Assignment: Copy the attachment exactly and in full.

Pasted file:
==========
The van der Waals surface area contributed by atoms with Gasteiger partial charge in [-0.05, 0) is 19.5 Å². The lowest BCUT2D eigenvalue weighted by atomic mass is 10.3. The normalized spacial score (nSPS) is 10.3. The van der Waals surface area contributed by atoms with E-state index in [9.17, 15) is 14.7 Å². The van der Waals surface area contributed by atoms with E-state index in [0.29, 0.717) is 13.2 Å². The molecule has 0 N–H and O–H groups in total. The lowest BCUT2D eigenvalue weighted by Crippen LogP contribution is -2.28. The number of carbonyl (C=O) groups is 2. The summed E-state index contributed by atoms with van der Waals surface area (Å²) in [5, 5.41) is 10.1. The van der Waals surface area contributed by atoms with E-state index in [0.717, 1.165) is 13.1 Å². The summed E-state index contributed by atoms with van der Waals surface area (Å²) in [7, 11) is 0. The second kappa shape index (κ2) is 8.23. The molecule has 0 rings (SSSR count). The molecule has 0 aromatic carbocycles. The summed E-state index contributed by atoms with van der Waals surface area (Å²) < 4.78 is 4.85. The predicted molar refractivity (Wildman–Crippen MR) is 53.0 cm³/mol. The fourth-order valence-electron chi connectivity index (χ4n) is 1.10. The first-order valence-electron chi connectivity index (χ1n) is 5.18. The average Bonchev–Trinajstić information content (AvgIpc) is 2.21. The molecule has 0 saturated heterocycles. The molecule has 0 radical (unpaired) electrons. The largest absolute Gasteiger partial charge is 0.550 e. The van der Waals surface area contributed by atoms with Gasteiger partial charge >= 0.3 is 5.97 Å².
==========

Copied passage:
The van der Waals surface area contributed by atoms with Gasteiger partial charge in [-0.05, 0) is 19.5 Å². The lowest BCUT2D eigenvalue weighted by atomic mass is 10.3. The normalized spacial score (nSPS) is 10.3. The van der Waals surface area contributed by atoms with E-state index in [9.17, 15) is 14.7 Å². The van der Waals surface area contributed by atoms with E-state index in [0.29, 0.717) is 13.2 Å². The molecule has 0 N–H and O–H groups in total. The lowest BCUT2D eigenvalue weighted by Crippen LogP contribution is -2.28. The number of carbonyl (C=O) groups is 2. The summed E-state index contributed by atoms with van der Waals surface area (Å²) in [5, 5.41) is 10.1. The van der Waals surface area contributed by atoms with E-state index in [0.717, 1.165) is 13.1 Å². The summed E-state index contributed by atoms with van der Waals surface area (Å²) in [7, 11) is 0. The second kappa shape index (κ2) is 8.23. The molecule has 0 rings (SSSR count). The molecule has 0 aromatic carbocycles. The summed E-state index contributed by atoms with van der Waals surface area (Å²) < 4.78 is 4.85. The predicted molar refractivity (Wildman–Crippen MR) is 53.0 cm³/mol. The fourth-order valence-electron chi connectivity index (χ4n) is 1.10. The first-order valence-electron chi connectivity index (χ1n) is 5.18. The average Bonchev–Trinajstić information content (AvgIpc) is 2.21. The molecule has 0 saturated heterocycles. The molecule has 0 radical (unpaired) electrons. The largest absolute Gasteiger partial charge is 0.550 e. The van der Waals surface area contributed by atoms with Gasteiger partial charge >= 0.3 is 5.97 Å².